Acupuncture helped him with various ailments at the time – including restless legs – but since then he has enjoyed it primarily for relaxation. Which has got to say something coming from a needle-phobe!
Acupuncture Awareness Week runs annually with the support of the British Acupuncture Council. This year it takes place from 3rd to 10th March, and the aim is to educate as many people as possible about one of the most popular complementary therapies practised in the UK today. Most people turn to acupuncture as a last resort, having tried conventional medicine and found that symptoms don’t clear up. This is especially true in cases of chronic pain or unexplained infertility, when NHS doctors may actually suggest acupuncture as an option.
Common myths about acupuncture include my partner’s fear about the needles – research shows that 21% of the British public assume acupuncture needles will be as big as the kind used for an injection. In fact, they are hair thin and produce only a faint tingling when inserted lightly into the skin, if any sensation at all. Other myths concern acupuncture’s efficacy as a treatment though a quick scan on an internet search engine throws up a raft of research in a whole host of areas. Acupuncture is one of the most well-researched complementary therapies and has been practised for over 2,500 years in China and other parts of the Far East. Acupuncturists themselves require degree level qualifications to practise and in order to be registered and insured by the British Acupuncture Council, they must adhere to strict codes of safe practice and professional conduct.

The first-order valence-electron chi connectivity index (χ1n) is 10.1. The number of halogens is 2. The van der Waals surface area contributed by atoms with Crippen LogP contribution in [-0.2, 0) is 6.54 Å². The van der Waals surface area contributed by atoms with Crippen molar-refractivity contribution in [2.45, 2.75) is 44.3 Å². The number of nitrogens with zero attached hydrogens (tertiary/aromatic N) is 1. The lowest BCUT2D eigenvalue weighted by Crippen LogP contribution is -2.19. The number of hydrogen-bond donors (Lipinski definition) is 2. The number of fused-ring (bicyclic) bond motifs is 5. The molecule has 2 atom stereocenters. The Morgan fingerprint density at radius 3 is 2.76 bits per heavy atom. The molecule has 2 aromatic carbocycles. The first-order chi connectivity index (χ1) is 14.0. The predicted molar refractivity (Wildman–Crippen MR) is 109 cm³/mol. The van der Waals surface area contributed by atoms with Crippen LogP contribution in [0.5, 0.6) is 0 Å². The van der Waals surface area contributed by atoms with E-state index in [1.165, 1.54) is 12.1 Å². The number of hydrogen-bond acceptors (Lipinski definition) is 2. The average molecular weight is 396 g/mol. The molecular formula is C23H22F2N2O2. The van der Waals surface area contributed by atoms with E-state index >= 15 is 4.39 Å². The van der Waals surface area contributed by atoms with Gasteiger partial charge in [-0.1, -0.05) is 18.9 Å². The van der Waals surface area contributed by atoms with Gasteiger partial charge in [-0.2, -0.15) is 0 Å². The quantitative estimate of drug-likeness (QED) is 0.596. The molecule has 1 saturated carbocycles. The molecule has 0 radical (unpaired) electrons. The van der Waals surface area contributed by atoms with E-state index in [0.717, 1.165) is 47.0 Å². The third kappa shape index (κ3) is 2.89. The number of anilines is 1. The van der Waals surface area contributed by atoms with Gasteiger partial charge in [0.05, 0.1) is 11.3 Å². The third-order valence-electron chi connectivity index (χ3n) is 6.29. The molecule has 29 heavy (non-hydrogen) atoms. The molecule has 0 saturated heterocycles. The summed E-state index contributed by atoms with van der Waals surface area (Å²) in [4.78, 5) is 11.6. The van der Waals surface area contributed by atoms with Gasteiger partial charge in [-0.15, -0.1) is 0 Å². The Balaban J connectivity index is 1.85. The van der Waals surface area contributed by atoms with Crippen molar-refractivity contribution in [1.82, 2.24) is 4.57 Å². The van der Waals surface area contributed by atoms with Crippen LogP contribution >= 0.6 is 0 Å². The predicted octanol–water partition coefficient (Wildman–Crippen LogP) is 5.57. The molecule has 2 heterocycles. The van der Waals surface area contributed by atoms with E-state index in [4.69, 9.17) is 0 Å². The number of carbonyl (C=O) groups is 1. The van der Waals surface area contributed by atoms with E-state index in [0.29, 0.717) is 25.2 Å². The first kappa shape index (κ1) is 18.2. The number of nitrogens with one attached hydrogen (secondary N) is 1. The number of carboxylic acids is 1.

The great thing about acupuncture is it can be used safely on all ages and even species – my dog had a round of acupuncture when she slipped a disc and it had her back on her feet within hours. It can also be used safely alongside conventional medicine – to treat extreme nausea during cancer treatment, for instance, or to complement drugs for depression or anxiety. In China, acupuncture is a routine part of hospital treatment alongside a western approach and both are given equal respect and credence.
Acupuncture is an effective treatment for a wide range of illnesses and symptoms, and many use it as a kind of monthly or seasonal maintenance or wellbeing check for the body with 2.3 million acupuncture treatments carried out each year by British Acupuncture Council members. If you’d like to find out more, Acupuncture Awareness Week offers the perfect opportunity with events, lectures and free sessions taking place during the week. To find out more, visit the Introducing Acupuncture website.